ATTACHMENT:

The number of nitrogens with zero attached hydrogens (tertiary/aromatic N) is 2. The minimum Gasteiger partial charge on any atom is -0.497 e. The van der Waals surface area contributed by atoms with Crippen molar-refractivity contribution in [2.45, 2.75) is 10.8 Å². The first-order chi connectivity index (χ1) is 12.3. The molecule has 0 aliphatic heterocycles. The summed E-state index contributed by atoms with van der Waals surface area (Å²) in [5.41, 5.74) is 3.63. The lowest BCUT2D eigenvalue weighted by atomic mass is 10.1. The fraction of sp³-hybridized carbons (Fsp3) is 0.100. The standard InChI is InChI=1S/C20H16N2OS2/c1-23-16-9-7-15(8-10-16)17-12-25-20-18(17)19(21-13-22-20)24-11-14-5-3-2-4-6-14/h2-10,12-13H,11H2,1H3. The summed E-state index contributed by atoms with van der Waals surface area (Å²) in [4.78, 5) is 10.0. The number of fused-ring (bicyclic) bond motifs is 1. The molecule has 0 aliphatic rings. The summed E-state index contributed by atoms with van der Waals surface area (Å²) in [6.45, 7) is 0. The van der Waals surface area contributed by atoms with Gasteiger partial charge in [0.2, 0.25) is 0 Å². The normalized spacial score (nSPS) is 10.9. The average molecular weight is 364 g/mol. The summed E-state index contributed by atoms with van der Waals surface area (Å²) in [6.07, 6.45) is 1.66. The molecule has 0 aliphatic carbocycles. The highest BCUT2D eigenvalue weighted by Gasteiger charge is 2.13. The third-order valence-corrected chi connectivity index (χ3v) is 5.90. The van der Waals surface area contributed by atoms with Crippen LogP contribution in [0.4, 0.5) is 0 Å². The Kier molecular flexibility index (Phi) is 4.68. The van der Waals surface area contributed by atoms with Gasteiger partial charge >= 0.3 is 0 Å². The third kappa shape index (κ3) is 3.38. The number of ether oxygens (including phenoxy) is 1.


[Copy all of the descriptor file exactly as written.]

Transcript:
The number of nitrogens with zero attached hydrogens (tertiary/aromatic N) is 2. The minimum Gasteiger partial charge on any atom is -0.497 e. The van der Waals surface area contributed by atoms with Crippen molar-refractivity contribution in [2.45, 2.75) is 10.8 Å². The first-order chi connectivity index (χ1) is 12.3. The molecule has 0 aliphatic heterocycles. The summed E-state index contributed by atoms with van der Waals surface area (Å²) in [5.41, 5.74) is 3.63. The lowest BCUT2D eigenvalue weighted by atomic mass is 10.1. The fraction of sp³-hybridized carbons (Fsp3) is 0.100. The standard InChI is InChI=1S/C20H16N2OS2/c1-23-16-9-7-15(8-10-16)17-12-25-20-18(17)19(21-13-22-20)24-11-14-5-3-2-4-6-14/h2-10,12-13H,11H2,1H3. The summed E-state index contributed by atoms with van der Waals surface area (Å²) in [4.78, 5) is 10.0. The number of fused-ring (bicyclic) bond motifs is 1. The molecule has 0 aliphatic rings. The summed E-state index contributed by atoms with van der Waals surface area (Å²) in [6.45, 7) is 0. The van der Waals surface area contributed by atoms with Gasteiger partial charge in [0.2, 0.25) is 0 Å². The normalized spacial score (nSPS) is 10.9. The average molecular weight is 364 g/mol. The summed E-state index contributed by atoms with van der Waals surface area (Å²) in [6.07, 6.45) is 1.66. The molecule has 0 aliphatic carbocycles. The highest BCUT2D eigenvalue weighted by Gasteiger charge is 2.13. The third-order valence-corrected chi connectivity index (χ3v) is 5.90. The van der Waals surface area contributed by atoms with Crippen LogP contribution in [0.4, 0.5) is 0 Å². The Kier molecular flexibility index (Phi) is 4.68. The van der Waals surface area contributed by atoms with Gasteiger partial charge >= 0.3 is 0 Å². The third kappa shape index (κ3) is 3.38. The number of ether oxygens (including phenoxy) is 1.